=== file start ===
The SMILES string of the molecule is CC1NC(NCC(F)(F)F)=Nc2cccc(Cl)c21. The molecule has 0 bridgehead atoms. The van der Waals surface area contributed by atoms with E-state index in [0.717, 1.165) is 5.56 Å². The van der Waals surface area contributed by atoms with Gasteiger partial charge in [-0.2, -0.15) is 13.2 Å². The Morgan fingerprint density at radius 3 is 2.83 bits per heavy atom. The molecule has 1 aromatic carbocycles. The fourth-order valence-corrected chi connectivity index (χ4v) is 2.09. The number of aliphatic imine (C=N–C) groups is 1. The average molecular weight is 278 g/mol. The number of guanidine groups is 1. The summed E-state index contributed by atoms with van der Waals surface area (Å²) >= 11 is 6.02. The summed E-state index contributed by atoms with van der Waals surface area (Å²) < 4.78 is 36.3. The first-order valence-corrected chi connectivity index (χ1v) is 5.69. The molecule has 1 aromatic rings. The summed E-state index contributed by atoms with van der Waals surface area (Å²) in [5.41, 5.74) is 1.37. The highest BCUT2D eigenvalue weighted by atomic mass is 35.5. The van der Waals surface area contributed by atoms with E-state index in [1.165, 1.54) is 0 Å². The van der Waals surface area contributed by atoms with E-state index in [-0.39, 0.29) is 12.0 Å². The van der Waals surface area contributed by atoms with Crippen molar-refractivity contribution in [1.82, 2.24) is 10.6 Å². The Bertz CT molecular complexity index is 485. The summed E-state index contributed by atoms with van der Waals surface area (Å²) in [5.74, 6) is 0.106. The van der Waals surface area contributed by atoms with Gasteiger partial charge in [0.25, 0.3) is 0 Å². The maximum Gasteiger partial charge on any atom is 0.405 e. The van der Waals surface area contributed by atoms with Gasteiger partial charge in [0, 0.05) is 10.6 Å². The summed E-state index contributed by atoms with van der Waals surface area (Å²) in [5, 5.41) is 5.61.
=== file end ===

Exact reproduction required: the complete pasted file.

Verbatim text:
The SMILES string of the molecule is CC1NC(NCC(F)(F)F)=Nc2cccc(Cl)c21. The molecule has 0 bridgehead atoms. The van der Waals surface area contributed by atoms with E-state index in [0.717, 1.165) is 5.56 Å². The van der Waals surface area contributed by atoms with Gasteiger partial charge in [-0.2, -0.15) is 13.2 Å². The Morgan fingerprint density at radius 3 is 2.83 bits per heavy atom. The molecule has 1 aromatic carbocycles. The fourth-order valence-corrected chi connectivity index (χ4v) is 2.09. The number of aliphatic imine (C=N–C) groups is 1. The average molecular weight is 278 g/mol. The number of guanidine groups is 1. The summed E-state index contributed by atoms with van der Waals surface area (Å²) >= 11 is 6.02. The summed E-state index contributed by atoms with van der Waals surface area (Å²) < 4.78 is 36.3. The first-order valence-corrected chi connectivity index (χ1v) is 5.69. The molecule has 1 aromatic rings. The summed E-state index contributed by atoms with van der Waals surface area (Å²) in [5.41, 5.74) is 1.37. The highest BCUT2D eigenvalue weighted by atomic mass is 35.5. The van der Waals surface area contributed by atoms with E-state index in [1.165, 1.54) is 0 Å². The van der Waals surface area contributed by atoms with E-state index in [-0.39, 0.29) is 12.0 Å². The van der Waals surface area contributed by atoms with Crippen molar-refractivity contribution in [1.82, 2.24) is 10.6 Å². The Bertz CT molecular complexity index is 485. The summed E-state index contributed by atoms with van der Waals surface area (Å²) in [5.74, 6) is 0.106. The van der Waals surface area contributed by atoms with Gasteiger partial charge in [0.25, 0.3) is 0 Å². The maximum Gasteiger partial charge on any atom is 0.405 e. The van der Waals surface area contributed by atoms with Gasteiger partial charge in [0, 0.05) is 10.6 Å². The summed E-state index contributed by atoms with van der Waals surface area (Å²) in [5, 5.41) is 5.61.